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Gentile Bellini: 'Cardinal Bessarion with the Bessarion Reliquary'
Gentile Bellini's unusual group portrait was commissioned around 1472 when the Venetian confraternity of the Carità (Charity) received a Byzantine reliquary containing fragments of the True Cross from the Greek Cardinal Bessarion (1403 - 1472). Bellini's picture was the door of the tabernacle in which the reliquary was stored. The keyholes at the right of the painting still bear witness to this function.

The picture is as much a portrait of Bessarion's precious reliquary as of the individuals associated with its gift to the Carità. Bellini has captured the essence of the reliquary, particularly in the swiftly painted scenes of Christ's Passion. This contrasts with the very measured portrayals of Cardinal Bessarion and the two confraternity members. Bellini was an acute observer of character, who rarely flattered his sitters. Bessarion is identified by his large bulbous nose, while the stern appearance of the Carità members is heightened by their angular features.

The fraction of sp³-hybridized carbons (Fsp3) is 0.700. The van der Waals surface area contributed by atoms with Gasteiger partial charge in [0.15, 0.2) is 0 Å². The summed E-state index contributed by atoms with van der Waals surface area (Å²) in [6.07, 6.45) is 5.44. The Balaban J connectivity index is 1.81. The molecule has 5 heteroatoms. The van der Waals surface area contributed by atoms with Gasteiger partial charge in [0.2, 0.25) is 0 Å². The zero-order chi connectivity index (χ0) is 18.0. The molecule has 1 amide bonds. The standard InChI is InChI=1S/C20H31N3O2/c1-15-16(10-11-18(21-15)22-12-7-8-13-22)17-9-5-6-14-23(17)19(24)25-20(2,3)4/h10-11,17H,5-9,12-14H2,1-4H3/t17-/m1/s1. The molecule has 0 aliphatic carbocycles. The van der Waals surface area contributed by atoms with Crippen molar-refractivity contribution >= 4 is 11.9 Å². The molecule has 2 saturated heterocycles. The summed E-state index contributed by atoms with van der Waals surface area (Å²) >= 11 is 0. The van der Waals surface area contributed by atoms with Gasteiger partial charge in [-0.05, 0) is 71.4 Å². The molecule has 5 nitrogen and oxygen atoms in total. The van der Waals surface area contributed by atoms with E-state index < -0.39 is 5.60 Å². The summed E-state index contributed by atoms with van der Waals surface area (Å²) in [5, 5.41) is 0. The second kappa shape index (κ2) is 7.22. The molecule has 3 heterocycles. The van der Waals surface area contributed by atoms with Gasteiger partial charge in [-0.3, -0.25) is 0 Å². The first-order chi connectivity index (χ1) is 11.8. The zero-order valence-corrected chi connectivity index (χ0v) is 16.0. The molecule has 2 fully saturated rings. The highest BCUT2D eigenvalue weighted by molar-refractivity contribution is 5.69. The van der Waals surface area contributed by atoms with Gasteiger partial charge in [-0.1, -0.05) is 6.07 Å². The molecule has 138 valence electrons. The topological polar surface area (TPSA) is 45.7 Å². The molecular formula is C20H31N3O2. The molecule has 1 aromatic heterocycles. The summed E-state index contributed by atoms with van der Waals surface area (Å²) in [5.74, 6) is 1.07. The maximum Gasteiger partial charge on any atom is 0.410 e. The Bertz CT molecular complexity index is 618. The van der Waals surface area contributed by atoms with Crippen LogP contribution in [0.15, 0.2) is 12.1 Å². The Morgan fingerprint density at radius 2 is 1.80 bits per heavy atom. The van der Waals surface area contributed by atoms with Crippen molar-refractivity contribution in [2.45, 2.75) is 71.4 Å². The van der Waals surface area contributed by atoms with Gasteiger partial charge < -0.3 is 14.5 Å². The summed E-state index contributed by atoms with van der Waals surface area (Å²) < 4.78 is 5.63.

Bellini's painting of the Cardinal and his reliquary commemorates the gift of his most valuable possession to the confraternity that he so admired.

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